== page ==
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A Project of The Annenberg Public Policy Center

Trump vs. Veteran Vendors

An ad from a pro-Marco Rubio super PAC claims Donald Trump “bans disabled veterans from his high rise.” But the ad may leave a misleading impression.

Trump has not banned veterans from Trump Tower in New York City, but rather, he lobbied local politicians to ban street vendors — including those with special disabled veteran’s licenses — from operating on Fifth Avenue, where Trump Tower is located.

The ad from Conservative Solutions PAC is running in Florida — which is Rubio’s home state, but where he trails Trump in the polls. The Real Clear Politics average of polls showed Trump leading Rubio by nearly 20 percentage points on Feb. 26, the day the ad debuted. The Florida primary will be held on March 15, and it is shaping up as a key battle in the Republican race.

The ad begins with Trump declaring, “I love the poorly educated,” a line that even the most casual political observer could have predicted would end up in an attack ad.

The narrator goes on to say that Trump “bans disabled veterans from his high rise.” The ad shows a picture of Trump Tower, with a tear sheet from the Daily Beast with the headline “Donald Trump Wanted Vets Kicked Off Fifth Avenue.”

Viewers may be left with the impression that Trump has banned disabled veterans from his building, or perhaps that it was built in a way that makes the building inhospitable to them. That’s not what happened.

Update, March 8, 2016: The ad has since been amended, and the narrator now says, “He [Trump] bans veterans from in front of his high rise.” (emphasis is ours).

Rather, though it doesn’t say so, the ad is referring to Trump’s involvement in decades-long tension between street vendors and the operators of tony businesses along New York’s Fifth Avenue. At issue is a statute that dates back to 1894 providing peddling exceptions for disabled veterans of the Civil War. According to the New York Times, “It provided for unrestricted peddling privileges for disabled veterans on any commercial street or in any park anywhere in the state.”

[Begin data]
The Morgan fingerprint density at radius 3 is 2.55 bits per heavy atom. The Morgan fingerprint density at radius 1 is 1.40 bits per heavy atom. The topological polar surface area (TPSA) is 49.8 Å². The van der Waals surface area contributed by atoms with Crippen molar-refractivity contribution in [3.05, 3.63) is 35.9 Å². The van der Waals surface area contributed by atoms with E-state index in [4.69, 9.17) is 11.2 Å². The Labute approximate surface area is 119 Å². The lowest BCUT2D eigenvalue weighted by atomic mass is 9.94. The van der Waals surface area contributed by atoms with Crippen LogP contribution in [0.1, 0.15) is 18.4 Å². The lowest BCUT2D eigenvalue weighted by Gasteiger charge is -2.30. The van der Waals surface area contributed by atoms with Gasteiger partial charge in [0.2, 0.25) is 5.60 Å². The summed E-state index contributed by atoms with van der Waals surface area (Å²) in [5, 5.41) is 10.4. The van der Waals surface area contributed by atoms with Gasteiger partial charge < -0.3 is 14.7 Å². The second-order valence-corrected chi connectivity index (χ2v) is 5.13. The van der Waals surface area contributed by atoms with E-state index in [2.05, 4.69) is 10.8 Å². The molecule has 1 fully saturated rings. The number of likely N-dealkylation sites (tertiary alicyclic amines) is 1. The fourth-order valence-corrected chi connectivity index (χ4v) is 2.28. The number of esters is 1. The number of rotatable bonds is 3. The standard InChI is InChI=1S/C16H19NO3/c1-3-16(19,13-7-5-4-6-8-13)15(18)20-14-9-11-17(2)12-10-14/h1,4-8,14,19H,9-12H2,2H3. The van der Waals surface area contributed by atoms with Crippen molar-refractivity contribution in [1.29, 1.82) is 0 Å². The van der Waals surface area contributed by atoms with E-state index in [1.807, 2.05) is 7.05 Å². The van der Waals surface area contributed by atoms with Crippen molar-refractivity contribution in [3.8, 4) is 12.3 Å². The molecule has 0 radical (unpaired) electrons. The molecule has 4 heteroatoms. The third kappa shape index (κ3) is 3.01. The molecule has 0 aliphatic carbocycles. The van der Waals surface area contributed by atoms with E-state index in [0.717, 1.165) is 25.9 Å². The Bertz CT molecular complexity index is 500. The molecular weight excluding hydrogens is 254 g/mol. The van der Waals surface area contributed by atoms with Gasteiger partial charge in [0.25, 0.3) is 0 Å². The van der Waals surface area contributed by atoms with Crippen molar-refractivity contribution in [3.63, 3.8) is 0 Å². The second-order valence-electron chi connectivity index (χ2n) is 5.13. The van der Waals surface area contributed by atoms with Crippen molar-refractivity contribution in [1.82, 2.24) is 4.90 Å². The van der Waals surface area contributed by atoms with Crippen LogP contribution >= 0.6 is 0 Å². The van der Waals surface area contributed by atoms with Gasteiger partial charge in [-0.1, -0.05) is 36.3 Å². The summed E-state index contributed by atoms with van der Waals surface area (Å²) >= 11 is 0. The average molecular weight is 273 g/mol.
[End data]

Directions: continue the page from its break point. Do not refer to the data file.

But in the early 1990s, store owners began to complain that a growing number of vendors were clogging the sidewalks in front of their businesses, sometimes selling knockoffs of the very items sold in their stores, and generally, as the Times put it at the time, “detract[ing] from the allure and cachet of one of the most famous shopping streets in the world.”

One of the owners complaining about vendors was Trump.

Trump finished construction on the 68-story Trump Tower, a retail and luxury condominium building, in 1984. The Daily News reported that several years later in 1991, Trump wrote a letter to John Dearie, then-chairman of the state Assembly Committee on Cities, advocating that the city ban vendors on Fifth Avenue, including veterans.

“While disabled veterans should be given every opportunity to earn a living, is it fair to do so to the detriment of the city as a whole or its tax paying citizens and businesses?” Trump wrote in the letter. “Do we allow Fifth Ave., one of the world’s finest and most luxurious shopping districts, to be turned into an outdoor flea market, clogging and seriously downgrading the area?”

The dispute was settled with a deal that restricted the number of veteran vendors allowed in midtown Manhattan and prohibited vendors on some of the most high-traffic streets, including Fifth Avenue. In exchange, the Fifth Avenue Association contributed $400,000 to veterans’ programs and agreed to offer jobs to local veterans holding a peddler’s license at that time.

The issue arose again in 2004 when the regulations came up for renewal, and Trump continued his appeal, this time to then-Mayor Michael Bloomberg.

“Whether they are veterans or not, [the vendors] should not be allowed to sell on this most important and prestigious shopping street,” Trump wrote to Bloomberg, the Daily Beast reported. “The image of New York City will suffer. … I hope you can stop this very deplorable situation before it is too late.”

The Daily Beast notes that “[p]eddlers were largely banned from Fifth Avenue, but they continued to sell their wares on the side streets.” The story includes a photo of a row of planters installed in front of Trump Tower to discourage vendors from setting up shop outside his building.

Some may take issue with Trump’s opposition to street vendors — including disabled veterans — on Fifth Avenue. In fact, the New York Times published an opinion piece by sociologist Mitchell Duneier on Jan. 4, 2004, arguing to “Let New York’s Veterans Vend.”

Mitchell Duneier, Jan. 4, 2004: No one is arguing to protect the scores of unlicensed vendors who sell counterfeit goods. But cracking down on them should not come at the cost of stripping away the longstanding right of disabled veterans to make a living.

We take no position on that, of course, but the ad summarizes the entire issue by saying Trump “bans disabled veterans from his high rise,” leaving out crucial details and presenting an incomplete — and misleading — account of what this issue is all about.